One of the main goals of refugee resettlement is self-sufficiency for the individual or family and a big part of self-sufficiency is becoming employed. However, for many of our refugees, it is not as simple as just looking through the Help Wanted section in the newspaper and applying. Having lived in a refugee camp for most of their lives, some refugees do not have any work history and others were not able to finish school; reasons which can hinder the employment process. This is where our Education Department steps in to help. Five years ago, the Center for New Americans introduced S.T.E.P. classes into our program. S.T.E.P. stands for Skills That Employ People and these classes focus on skills needed for employment. There are two main types of S.T.E.P. classes – skill-based and work-focused. The skill-based classes teach skills applicable in many different areas of work. We have classes that focus on interview skills, workplace technology, and even measurement. (Many other parts of the world use the metric system instead of the US standard system for measurement.) The work-focused classes teach skills specific to one area of work like food service, manufacturing, and housekeeping.
One work-focused class, Introduction to Patient Care, recently finished. Patient Care teaches the basic skills to work in healthcare. The class focuses on learning about pain and pain management, proper safety techniques, psychological health and caring for the elderly. Instructor Carol Hudson says, “This class spends a little more time on the vocabulary [of the American health system] than it does on physical experience.” But this is what many of the students need. Carol explains that many of the students in Introduction to Patient Care already have some medical training from their former lives and that for them this class is a stepping stone to an actual career. “Many refugees see that healthcare is a growing industry and that there are many opportunities, especially if they have prior experience.” After successful completion, some students decide to enter into a Certified Nursing Assistant Program at one of the local colleges or others may find work in the hospitals as a patient care assistant.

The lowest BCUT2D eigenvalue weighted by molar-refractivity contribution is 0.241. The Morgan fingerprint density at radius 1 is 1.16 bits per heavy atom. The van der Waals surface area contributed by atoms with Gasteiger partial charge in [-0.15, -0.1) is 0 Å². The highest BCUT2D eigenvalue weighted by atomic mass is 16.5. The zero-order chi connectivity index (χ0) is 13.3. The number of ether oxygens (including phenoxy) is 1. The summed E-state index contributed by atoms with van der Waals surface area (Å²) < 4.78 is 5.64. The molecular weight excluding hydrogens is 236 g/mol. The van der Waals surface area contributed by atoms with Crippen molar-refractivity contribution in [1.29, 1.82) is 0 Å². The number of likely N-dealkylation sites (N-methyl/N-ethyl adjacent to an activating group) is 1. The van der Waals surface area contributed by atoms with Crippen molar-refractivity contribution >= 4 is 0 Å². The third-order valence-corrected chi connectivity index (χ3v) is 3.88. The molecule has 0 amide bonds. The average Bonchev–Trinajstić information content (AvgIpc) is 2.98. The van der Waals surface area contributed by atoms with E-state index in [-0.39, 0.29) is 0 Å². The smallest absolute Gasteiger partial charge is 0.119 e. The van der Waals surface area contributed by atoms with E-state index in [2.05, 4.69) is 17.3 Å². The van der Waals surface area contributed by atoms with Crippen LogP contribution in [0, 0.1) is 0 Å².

Carol, a former nurse herself, has enjoyed teaching Introduction to Patient Care classes for many years. This most recent class has been extra memorable for her because of how inquisitive the group was. “This is the first time I was unable to finish all of the coursework on-time! They just had so many great questions and discussions,” says Carol. The students seemed to enjoy it as well. They organized a celebration party and assigned each student a particular food item to bring.
Kristyne Walth, Volunteer Coordinator, LSS Center for New Americans